A bitter row over the difficulties of debating racism in France has erupted after a high-profile feminist and anti-racism campaigner was forced off a government advisory body, prompting the resignation of the director and scores of members, reports The Guardian.
Journalist Rokhaya Diallo has repeatedly spoken out against what she calls institutional racism in France, notably police stop and search practices against non-white young men.
Diallo, 39, was one of 30 people appointed last week to France’s national digital council, the CNNum, an independent commission of digital experts. The voluntary panel was to advise the centrist president Emmanuel Macron’s government on a new, more inclusive digital policy.
The appointments were approved by the digital minister Mounir Mahjoubi – one of the few faces of ethnic diversity in government – as well as the prime minister. But the government then bowed to complaints about Diallo’s presence.
Far-right commentators on social media attacked Diallo, then the mainstream rightwing party Les Républicains wrote an open letter to the government to complain that Diallo had in the past been outspoken on “institutional racism” in France and had supported feminist movements where black women had attended closed meetings to speak among themselves about racism and sexism. The party also slammed the appointment of the rapper, Axiom, criticising his lyrics. Some in the leftwing Socialist Party – as well as the former prime minister Manuel Valls, who now sits with Macron’s La République En Marche party in parliament — supported evicting Diallo.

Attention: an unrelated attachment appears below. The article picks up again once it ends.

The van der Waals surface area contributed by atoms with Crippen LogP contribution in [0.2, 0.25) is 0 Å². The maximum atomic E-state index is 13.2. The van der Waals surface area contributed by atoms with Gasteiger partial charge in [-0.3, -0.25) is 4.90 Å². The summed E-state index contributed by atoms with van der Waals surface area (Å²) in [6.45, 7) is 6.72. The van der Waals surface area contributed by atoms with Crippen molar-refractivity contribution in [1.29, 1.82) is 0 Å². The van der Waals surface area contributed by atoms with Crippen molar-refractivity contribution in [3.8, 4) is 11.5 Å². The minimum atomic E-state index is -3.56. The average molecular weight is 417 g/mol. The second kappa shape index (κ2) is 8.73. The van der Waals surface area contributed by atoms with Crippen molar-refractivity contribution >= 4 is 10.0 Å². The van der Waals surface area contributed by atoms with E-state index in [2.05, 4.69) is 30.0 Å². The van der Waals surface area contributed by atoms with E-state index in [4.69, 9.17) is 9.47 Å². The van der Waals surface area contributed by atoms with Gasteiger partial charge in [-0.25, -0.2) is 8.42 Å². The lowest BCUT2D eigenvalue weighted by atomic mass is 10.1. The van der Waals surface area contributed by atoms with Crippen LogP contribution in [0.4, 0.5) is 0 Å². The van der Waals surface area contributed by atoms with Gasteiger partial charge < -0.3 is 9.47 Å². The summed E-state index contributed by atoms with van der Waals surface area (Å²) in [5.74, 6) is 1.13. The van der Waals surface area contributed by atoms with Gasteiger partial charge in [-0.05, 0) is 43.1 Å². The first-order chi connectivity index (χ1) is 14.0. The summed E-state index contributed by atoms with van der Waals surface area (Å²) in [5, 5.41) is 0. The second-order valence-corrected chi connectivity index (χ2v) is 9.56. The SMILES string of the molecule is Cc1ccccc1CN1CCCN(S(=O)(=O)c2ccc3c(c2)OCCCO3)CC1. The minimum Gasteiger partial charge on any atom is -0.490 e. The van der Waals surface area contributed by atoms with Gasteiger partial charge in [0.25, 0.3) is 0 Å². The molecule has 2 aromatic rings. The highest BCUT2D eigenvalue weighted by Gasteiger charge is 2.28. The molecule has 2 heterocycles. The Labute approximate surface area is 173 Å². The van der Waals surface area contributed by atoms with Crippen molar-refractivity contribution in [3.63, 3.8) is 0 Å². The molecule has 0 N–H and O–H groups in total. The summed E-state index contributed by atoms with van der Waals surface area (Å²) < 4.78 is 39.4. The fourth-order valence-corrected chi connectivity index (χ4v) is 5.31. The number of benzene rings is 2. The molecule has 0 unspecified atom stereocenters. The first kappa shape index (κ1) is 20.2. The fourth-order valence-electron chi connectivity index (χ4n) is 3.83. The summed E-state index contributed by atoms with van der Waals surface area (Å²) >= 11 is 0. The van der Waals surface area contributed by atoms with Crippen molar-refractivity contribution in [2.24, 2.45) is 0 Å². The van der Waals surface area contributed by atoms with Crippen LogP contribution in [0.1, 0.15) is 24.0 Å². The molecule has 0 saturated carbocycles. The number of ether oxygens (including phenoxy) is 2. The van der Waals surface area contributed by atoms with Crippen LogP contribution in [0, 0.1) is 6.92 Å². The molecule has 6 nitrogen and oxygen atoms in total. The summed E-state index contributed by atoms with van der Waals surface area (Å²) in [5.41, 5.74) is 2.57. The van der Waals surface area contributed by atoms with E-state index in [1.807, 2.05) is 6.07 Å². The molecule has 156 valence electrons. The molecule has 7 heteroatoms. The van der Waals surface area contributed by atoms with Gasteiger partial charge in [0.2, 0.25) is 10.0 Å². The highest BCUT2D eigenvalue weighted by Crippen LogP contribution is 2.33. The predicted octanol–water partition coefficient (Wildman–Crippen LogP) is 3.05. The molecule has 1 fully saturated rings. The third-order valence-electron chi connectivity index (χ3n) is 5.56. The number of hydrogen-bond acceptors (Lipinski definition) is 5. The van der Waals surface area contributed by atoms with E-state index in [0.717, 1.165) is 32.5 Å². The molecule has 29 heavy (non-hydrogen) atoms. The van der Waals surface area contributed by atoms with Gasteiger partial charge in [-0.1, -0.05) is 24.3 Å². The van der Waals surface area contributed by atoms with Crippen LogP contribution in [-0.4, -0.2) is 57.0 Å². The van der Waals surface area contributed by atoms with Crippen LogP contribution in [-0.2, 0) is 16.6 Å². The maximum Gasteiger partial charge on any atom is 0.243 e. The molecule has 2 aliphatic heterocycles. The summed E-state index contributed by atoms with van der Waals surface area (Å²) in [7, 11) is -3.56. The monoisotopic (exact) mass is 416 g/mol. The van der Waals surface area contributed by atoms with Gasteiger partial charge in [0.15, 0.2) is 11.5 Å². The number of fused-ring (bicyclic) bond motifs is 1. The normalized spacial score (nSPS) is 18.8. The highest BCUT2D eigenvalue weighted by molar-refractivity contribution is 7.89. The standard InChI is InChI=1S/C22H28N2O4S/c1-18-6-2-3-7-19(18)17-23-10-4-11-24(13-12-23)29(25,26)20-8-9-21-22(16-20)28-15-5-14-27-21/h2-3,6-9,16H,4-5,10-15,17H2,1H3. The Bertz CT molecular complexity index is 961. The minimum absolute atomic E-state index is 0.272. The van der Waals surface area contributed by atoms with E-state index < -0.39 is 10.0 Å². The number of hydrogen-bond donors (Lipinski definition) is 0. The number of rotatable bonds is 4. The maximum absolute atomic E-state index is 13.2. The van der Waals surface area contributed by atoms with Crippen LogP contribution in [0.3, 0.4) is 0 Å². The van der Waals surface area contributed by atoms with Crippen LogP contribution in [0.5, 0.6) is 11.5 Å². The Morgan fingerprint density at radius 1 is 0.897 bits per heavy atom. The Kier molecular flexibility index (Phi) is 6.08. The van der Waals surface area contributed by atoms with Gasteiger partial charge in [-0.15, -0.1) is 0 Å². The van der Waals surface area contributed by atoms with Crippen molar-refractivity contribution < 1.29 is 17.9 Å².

The government swiftly appeared to kick out Diallo, promising a reshuffle in order for the body to work more “calmly”.
The French Human Rights League slammed the government’s “worrying” decision, saying: “In a democracy, the state must respect the pluralism of opinions to inform public action and enrich it.”
Marie Ekeland, a French start-up entrepreneur and head of the digital advisory body, stood down on Tuesday, followed by scores of other members. Ekeland said the row showed “in France, we don’t want to hear dissonant voices. It shows to what point we don’t know how to calmly debate different points of view.”
Diallo, whose work includes a recent documentary From Paris to Ferguson about a new generation of anti-racism activists, told The Guardian: “I think it shows there’s a great tension. Marie Ekeland, who appointed this committee, is ahead of the game and very optimistic about the capacity of the French to discuss and talk to each other. What you can see today is there are topics which are very hard to discuss in France, namely race issues.”